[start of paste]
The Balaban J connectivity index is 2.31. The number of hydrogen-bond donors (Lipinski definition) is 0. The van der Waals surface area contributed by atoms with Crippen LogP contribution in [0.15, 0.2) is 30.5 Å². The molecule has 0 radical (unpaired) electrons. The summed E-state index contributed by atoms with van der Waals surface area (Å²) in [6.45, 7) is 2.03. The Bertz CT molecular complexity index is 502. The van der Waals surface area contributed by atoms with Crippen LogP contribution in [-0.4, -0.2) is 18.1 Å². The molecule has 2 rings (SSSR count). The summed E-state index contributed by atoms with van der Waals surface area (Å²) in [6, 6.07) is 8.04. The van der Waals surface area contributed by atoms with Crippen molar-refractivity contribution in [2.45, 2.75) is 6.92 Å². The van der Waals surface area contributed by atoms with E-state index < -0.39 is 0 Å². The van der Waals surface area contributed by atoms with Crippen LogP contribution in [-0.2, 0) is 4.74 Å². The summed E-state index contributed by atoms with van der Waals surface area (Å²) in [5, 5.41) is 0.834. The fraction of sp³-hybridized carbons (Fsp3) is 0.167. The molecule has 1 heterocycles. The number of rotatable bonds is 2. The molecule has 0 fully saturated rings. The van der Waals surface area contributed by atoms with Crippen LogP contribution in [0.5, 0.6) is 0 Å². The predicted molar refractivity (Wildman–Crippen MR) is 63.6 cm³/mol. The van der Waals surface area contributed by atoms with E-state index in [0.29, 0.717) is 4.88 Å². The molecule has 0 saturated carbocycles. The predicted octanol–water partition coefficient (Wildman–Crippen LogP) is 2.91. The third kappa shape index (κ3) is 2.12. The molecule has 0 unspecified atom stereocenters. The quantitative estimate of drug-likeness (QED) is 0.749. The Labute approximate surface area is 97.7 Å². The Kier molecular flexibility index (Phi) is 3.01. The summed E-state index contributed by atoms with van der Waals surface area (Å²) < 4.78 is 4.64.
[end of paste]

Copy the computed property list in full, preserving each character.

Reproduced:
The Balaban J connectivity index is 2.31. The number of hydrogen-bond donors (Lipinski definition) is 0. The van der Waals surface area contributed by atoms with Crippen LogP contribution in [0.15, 0.2) is 30.5 Å². The molecule has 0 radical (unpaired) electrons. The summed E-state index contributed by atoms with van der Waals surface area (Å²) in [6.45, 7) is 2.03. The Bertz CT molecular complexity index is 502. The van der Waals surface area contributed by atoms with Crippen LogP contribution in [-0.4, -0.2) is 18.1 Å². The molecule has 2 rings (SSSR count). The summed E-state index contributed by atoms with van der Waals surface area (Å²) in [6, 6.07) is 8.04. The van der Waals surface area contributed by atoms with Crippen molar-refractivity contribution in [2.45, 2.75) is 6.92 Å². The van der Waals surface area contributed by atoms with E-state index < -0.39 is 0 Å². The van der Waals surface area contributed by atoms with Crippen LogP contribution in [-0.2, 0) is 4.74 Å². The summed E-state index contributed by atoms with van der Waals surface area (Å²) in [5, 5.41) is 0.834. The fraction of sp³-hybridized carbons (Fsp3) is 0.167. The molecule has 1 heterocycles. The number of rotatable bonds is 2. The molecule has 0 fully saturated rings. The van der Waals surface area contributed by atoms with Crippen LogP contribution in [0.5, 0.6) is 0 Å². The predicted molar refractivity (Wildman–Crippen MR) is 63.6 cm³/mol. The van der Waals surface area contributed by atoms with E-state index in [0.29, 0.717) is 4.88 Å². The molecule has 0 saturated carbocycles. The predicted octanol–water partition coefficient (Wildman–Crippen LogP) is 2.91. The third kappa shape index (κ3) is 2.12. The molecule has 0 unspecified atom stereocenters. The quantitative estimate of drug-likeness (QED) is 0.749. The Labute approximate surface area is 97.7 Å². The Kier molecular flexibility index (Phi) is 3.01. The summed E-state index contributed by atoms with van der Waals surface area (Å²) < 4.78 is 4.64.